On Friday morning, nausea overtook me; class was not an option with the pangs in my stomach and the sorrow in my heart. Though I am a college student, this wasn’t a hangover from wayward revelries, or a case of bad break up blues, but a result of reading the news. Two days after heavily armed self-proclaimed jihadists killed 12 people at the Paris offices of the satirical paper Charlie Hebdo to “avenge the prophet”, one of the same gunmen took hostages at a kosher supermarket in a Paris, killing at least four people.
I spent that morning glued to my computer, reading articles on the events as they unfolded, sharing the most disturbing stories on Facebook. I read of conspiracy theories that Israel was behind the Hebdo attack; I noticed that many articles never mentioned that the attack was also anti-Semitic in nature, claiming it was “unclear,” even after the terrorist clearly stated anti-Jewish motives, that in response to the supermarket siege, some Algerians were shouting “strike France and the Jews,” that this was most likely a foiled assault on a Jewish school and the eerie story of customers saved by hiding in the store’s freezer. The more I read, the sharper the pangs became. But I continued, almost addicted; I felt it was my duty to become informed on the tragedy.
While my Facebook world was full of posts on the issue, the real world around me in the Regenstein Library at the time was full of students working away. There I was with tears down my face, but for everyone working on problem sets and essays, it was business as usual. The tragedy had struck home for me. I knew that it could have been me or my family; the victims were just grocery shopping for Shabbat. Images of the terrified freed hostages, a few fleeing in their long skirts and modest outfits, illustrated that some were observant Jews in the uniform of my own community. I was angered that this was nothing new, that Jews in France are attacked while walking home from school and synagogue, or while in their homes; that there seemed to be nothing we could do to stop them from being burned, raped, and slaughtered like animals. I could not help but think of the French Jews I met at a synagogue over winter break in Shanghai. The young students who I prayed and partied with, who gave me a place to stay and treated me like family.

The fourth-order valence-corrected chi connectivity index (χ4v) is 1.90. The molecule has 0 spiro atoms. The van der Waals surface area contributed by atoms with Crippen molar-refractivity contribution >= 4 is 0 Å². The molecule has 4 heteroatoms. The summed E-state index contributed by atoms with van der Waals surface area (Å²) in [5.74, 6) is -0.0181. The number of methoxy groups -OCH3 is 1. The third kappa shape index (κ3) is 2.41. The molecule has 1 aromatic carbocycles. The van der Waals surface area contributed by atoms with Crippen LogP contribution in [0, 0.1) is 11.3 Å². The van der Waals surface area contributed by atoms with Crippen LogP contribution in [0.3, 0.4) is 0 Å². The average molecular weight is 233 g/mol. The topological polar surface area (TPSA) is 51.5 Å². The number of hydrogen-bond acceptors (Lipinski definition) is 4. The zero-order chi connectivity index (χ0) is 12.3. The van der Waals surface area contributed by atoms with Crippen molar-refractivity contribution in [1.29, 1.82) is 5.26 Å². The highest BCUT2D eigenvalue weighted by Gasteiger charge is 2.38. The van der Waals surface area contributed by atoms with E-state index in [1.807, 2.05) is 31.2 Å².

Was this pain extreme? Unfounded? Should I have cared less? I felt I had to be preoccupied with it, if I wasn’t-- who would be? I wasn’t sure what I could do to help the situation, but remembering the victims was in my capacity, and I concluded that thinking of them would do something for their memories, that at least their lives would not be taken unnoticed.
The next day, I was surprised that though many of my friends had heard of the atrocity of Hebdo, many had not heard of what followed. One friend had expressed how he was sorry for the events, but stated that I had a visceral reaction only because I had a personal connection. He wasn’t that affected by what he called the “regular fussy business of ethics.” I wondered where the massive outpouring of support for the Jewish community was, especially from the same people who hurried to identify with Charlie Hebdo. I wondered why Obama himself did not mention the clear motives behind the supermarket slaughter, in his official response to the attacks. I wondered where all the articles were discussing anti- semitism in France like those rightly discussing the issue of free speech. The New York Times published articles on satire, free speech, Islamaphobia, but not one dedicated to the issues involved in deliberate violence against French Jewry. On Wednesday evening, all of France professed “Je suis Charlie” in what became the emblem of the global fight against savagery. On Friday evening, there was no comparable rush of people declaring “I am a Jew,” though the citizens who happened to be in the supermarket were murdered because they were in a publicly Jewish establishment. While there were a few who tweeted #Je Suis Juif, “I am Jewish,” it was an incredibly small number in comparison. Celebrities sported “Je Suis Charlie” signs like the season’s hottest accessory at the Golden Globes this past Sunday, yet a “Je Suis Juif” was nowhere in sight. Twelve innocent people were murdered at the Hebdo massacre in Paris, when four people were shot in the Parisian kosher supermarket, should it not receive at least one third of the attention in tweets, hashtags, and conversation?